Painting of the Summer Palace
A painting in gouache on paper, composed of six vertical panels of equal width, depicting a bird’s eye view of the Yihe Yuan or Summer Palace. The perspective is taken due west and shows Kunming Lake with the Island of the Dragon King and the Seventeen Arch Bridge on the left, and Longevity Hill with the Palace complex dominated by the octagonal Fo Xiang Ge (Tower of Buddhist Incense), on the right. In the foreground is a bronze sculpture of an ox, in the middle background is Yu Quan (Jade Spring) Hill with the seven-tiered pagoda and further buildings, and the Western Hills can be seen beyond.
This charming landscape painting depicts the Summer Palace or Yihe Yuan (literally meaning ‘Gardens of Nurtured Harmony’), located on the outskirts of Beijing. It covers an expanse of 2.9 square kilometers, three quarters of which is water, most of which constitutes the entirely manmade Kunming Lake. In 1749, the Qianlong emperor commissioned work on the imperial gardens on the hill and in 1752 he gave Longevity Hill its present-day name in celebration of his mother’s 60th birthday. The Summer Palace started out life in 1750 as the Qingyi Yuan (Garden of Clear Ripples), when workers reproduced the garden architecture styles of various palaces in China. Kunming Lake was created by extending an existing body of water to imitate the West Lake in Hangzhou. The palace complex suffered two major foreign attacks, the first during the Anglo-French allied invasion of 1860 and the second during the Boxer Rebellion in an attack by the eight allied powers in 1900. The garden survived and was rebuilt in 1886 and in 1902. In 1888 the Summer Palace was given its current name, Yihe Yuan. During most of the 19th century it served as a summer resort for Empress Dowager Cixi (1835 – 1908). One of the most characteristic buildings of the Summer Palace today is the famous Shi Fang or Marble Boat pavilion, constructed first during the reign of Qianlong in 1755. It was destroyed by Anglo-French forces in 1860 during the second Opium War and rebuilt in 1893 at the orders of Empress Dowager Cixi. As this most recognisable of features is not present in this view and unlikely to have been left out by any painter, it can be concluded that this painting must have been produced somewhere between 1860 and 1893. The painting was once dissected evenly into six parts, probably used as a screen, and was then mounted to a complete picture as it is seen now.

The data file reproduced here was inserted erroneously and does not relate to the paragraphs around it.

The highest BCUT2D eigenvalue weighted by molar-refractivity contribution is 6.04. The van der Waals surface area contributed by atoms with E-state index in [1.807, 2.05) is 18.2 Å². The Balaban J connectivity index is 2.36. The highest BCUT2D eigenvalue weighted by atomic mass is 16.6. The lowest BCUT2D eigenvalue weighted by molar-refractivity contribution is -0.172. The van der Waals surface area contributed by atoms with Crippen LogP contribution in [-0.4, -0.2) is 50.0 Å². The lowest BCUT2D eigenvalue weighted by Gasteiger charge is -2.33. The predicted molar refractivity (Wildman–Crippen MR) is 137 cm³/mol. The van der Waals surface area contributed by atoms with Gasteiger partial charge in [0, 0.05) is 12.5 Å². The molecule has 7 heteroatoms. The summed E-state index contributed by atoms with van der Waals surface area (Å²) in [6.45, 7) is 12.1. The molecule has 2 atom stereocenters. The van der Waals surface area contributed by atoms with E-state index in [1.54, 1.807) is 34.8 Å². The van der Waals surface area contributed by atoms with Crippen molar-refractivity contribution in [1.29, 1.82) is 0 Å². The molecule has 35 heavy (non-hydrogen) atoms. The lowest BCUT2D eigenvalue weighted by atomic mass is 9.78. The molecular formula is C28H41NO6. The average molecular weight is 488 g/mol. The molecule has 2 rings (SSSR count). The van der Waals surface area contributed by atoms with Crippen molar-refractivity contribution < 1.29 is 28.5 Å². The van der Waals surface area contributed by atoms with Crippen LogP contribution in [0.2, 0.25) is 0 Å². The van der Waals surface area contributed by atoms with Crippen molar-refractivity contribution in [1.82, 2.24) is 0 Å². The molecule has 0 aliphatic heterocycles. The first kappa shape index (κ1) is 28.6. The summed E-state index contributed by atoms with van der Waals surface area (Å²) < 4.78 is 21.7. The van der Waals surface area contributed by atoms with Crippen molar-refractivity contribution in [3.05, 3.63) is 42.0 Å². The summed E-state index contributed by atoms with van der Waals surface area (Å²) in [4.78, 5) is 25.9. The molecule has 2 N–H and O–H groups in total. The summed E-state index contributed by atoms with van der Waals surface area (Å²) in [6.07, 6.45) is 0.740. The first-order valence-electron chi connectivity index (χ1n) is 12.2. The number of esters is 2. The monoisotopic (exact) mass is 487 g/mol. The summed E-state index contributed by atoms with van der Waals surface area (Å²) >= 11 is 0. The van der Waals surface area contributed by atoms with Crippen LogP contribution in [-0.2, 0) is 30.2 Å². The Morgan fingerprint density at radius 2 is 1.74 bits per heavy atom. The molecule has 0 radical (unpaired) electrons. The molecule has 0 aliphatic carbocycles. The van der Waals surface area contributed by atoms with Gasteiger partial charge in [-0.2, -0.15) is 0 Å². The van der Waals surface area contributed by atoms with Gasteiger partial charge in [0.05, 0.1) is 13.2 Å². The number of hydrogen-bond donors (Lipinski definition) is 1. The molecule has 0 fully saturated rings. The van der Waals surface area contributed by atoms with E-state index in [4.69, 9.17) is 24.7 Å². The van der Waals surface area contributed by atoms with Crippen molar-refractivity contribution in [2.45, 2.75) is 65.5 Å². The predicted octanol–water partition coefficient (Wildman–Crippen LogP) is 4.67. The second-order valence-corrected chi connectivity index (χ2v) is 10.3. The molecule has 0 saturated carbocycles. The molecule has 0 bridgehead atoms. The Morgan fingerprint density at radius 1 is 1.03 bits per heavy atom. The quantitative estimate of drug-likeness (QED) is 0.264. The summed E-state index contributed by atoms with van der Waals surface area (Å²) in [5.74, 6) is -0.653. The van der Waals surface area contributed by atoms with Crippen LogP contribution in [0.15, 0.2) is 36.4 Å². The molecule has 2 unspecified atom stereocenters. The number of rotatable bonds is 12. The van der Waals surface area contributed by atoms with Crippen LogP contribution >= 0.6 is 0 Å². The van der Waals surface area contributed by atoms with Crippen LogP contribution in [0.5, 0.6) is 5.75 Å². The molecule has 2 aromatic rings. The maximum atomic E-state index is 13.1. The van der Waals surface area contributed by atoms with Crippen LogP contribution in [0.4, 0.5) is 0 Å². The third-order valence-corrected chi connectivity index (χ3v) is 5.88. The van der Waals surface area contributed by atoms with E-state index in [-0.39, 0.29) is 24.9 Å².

Provenance: private collection, France
清 十九世紀下半期 高：96.5 公分 長：178 公分